If a case is the subject of ongoing Court or Arbitration proceedings can the matter be referred to Adjudication?
Litigation, particularly of construction contracts, can be a very slow complex process. Claimants easily become frustrated at the delay tactics of the Respondent and spiralling costs of the proceedings, which have to be paid for often years before a final decision is made. So can the fast-track 28 day justice metered out by Adjudication be implemented when one is already in court? It is a well-known fact that two forums of proceedings under English Law (eg. Court or Arbitration) cannot be heard at the same time.
In Herschel Engineering Ltd v Breen Properties (2000) Court proceedings were underway; the Claimant was frustrated and faced with lengthy and costly action. Adjudication was commenced despite the active court case. The adjudicator made an award for the Claimant and the Respondent refused to pay leading to summary judgment proceedings in Court. The defence argued that the Adjudication was void on the grounds that two forums are prohibited.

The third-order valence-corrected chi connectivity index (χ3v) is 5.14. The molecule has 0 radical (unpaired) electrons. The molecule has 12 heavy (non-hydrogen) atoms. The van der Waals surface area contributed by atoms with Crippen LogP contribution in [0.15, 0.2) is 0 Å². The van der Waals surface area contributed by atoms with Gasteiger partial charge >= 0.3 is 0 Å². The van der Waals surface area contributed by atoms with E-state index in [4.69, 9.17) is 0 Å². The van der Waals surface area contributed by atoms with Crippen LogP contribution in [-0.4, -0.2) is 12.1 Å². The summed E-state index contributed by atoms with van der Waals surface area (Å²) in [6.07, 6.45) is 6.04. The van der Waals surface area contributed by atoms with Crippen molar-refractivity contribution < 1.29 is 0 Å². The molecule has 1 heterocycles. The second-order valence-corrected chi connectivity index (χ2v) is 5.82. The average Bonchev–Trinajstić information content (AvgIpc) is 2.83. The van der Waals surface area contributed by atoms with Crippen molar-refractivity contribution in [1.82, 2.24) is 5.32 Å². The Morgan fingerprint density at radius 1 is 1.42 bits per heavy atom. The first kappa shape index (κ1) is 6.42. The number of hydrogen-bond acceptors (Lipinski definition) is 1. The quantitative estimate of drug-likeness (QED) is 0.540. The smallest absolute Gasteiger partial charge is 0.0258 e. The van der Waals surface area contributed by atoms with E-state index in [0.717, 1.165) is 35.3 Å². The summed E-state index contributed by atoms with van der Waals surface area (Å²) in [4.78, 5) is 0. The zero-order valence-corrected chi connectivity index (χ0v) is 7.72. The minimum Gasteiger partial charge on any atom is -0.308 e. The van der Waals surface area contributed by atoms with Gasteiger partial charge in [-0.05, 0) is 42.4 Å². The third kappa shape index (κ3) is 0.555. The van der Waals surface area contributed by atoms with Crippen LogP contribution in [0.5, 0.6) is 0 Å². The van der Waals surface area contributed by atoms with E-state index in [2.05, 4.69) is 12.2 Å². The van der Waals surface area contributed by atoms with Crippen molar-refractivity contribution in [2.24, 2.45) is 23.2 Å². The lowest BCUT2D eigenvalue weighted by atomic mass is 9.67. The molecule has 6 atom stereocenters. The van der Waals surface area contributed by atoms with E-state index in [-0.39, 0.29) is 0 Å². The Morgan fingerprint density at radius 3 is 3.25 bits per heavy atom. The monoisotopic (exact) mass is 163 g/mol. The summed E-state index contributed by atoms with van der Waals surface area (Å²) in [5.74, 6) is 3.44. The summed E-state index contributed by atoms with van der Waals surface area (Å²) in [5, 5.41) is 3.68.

The Court held that the multiple forum rule does not apply to Adjudication under the Construction Act (HGCR Act 1996). Indeed the intention of Parliament was to provide an interim enforceable decision on disputes, which can be overturned by final Court or Arbitration proceedings. There is no express statement in the statute prohibiting Adjudication once litigation or Arbitration has commenced. On the contrary, Section 108 of the Construction Act, which stipulates party rights says under 108(2)(a) that a party shall have the right to refer a dispute to Adjudication "at any time". The Claimant thus obtained payment and costs from the Respondent and the Court proceedings were dispensed with.
If you have a construction contract and are engaged in Court or Arbitration proceedings, frustrated by the costs and delays, you can adjudicate, obtain payment at a low cost and most probably dispense with your court or arbitration proceedings.